Land for People, Communities and Nature

  • Poverty and many of society’s other problems come from our land not being shared fairly.

    1 – Land: A Common Resource for All

Land is an essential resource that our society, culture and economy depend upon. Like water, it is the fundamental material of our planet and without it we would not exist. Land is the main uniting factor underpinning most of our struggles for social and environmental justice, whether for genuinely affordable housing or food growing, for green space or community space.

At the local, national and international levels, we are drawing attention to displacement from the land, exploitative production that damages the ecosystem and knowledge systems that undermine human rights to land.

From enabling the development of vital infrastructure for housing and agriculture, to providing public space for parks and burial grounds – we all rely on the use of land in some way to fulfil our basic needs and live good lives. Land is a common resource and its joint management should be in the long term interests of all.


  • We want our country to belong to all the people who live here.


2 – Distributed Ownership and Control

Although a majority of us have a small stake in the 5% of UK land upon which our housing is built, the majority of land (70%) in the UK is owned by a just 0.6% of the population. Policies and practices should encourage a diversity of land uses which reflect a more equitable distribution of land and which enable there to be more common land available to different sectors of society to access and to relate to and for which they are co-operatively responsible.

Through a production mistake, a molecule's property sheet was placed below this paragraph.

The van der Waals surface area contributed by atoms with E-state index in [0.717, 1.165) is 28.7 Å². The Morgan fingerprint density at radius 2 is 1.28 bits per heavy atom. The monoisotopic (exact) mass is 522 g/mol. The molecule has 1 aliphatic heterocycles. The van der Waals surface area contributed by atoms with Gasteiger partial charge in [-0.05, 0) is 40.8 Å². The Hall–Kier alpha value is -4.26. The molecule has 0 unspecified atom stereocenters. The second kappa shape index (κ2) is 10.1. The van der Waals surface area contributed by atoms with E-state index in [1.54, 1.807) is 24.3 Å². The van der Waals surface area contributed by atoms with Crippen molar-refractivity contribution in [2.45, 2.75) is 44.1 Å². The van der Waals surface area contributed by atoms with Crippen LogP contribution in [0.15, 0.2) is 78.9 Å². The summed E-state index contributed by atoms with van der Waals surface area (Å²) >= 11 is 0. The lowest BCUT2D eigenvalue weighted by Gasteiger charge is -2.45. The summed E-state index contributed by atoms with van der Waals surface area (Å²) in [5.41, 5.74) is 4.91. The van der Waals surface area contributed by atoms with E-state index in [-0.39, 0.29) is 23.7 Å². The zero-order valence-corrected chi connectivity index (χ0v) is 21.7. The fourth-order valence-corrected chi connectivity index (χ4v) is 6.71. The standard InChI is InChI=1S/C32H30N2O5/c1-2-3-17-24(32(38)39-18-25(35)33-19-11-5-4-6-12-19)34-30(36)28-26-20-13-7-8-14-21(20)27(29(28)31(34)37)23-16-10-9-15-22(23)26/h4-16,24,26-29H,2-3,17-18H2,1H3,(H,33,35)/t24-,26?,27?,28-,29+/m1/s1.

• Land should benefit all humans, animals and plants, not just be used to make a profit.


3 – Long Term Stewardship, Not Short Term Profit

The price of land has increased dramatically over time leading to farm land being a better investment than gold and residential land is increasingly seen as a pension pot, rainy day fund, or investment vehicle. Land should not be a speculative financial commodity – it should be seen as a common upon which the best interests of society can be realised and managed.


  • Land has greater importance than just money, but the value of land should be shared by everyone.


4 – Utilise the Value of Land for the Benefit of Society

The UK’s current model of taxation and subsidies for land allows the increase in the value of land to be retained as profits by its owner rather than society. It is, however, the decisions and hard work of society, such as building transport infrastructure, regenerating communities or changing the permitted land use, that lead to changes in land values. More of the incremental value generated should accrue to people and communities.


  • We want to work together and have the power to make things better.


5 – Proactive Community-centred Planning

Good planning should be based on the participation of all in the decisions that affect their lives. Decisions about how land is distributed and made accessible should be based on the key principles of social equity, inclusion and sustainability.

  • We want to know the facts about land so we can see how to make things better.

6 – Total Transparency

Access to information is crucial to the achievement of land reform. Information on ownership, land purchase options, subsidies, tax breaks, common land, public space etc. should be openly and easily accessible to everyone.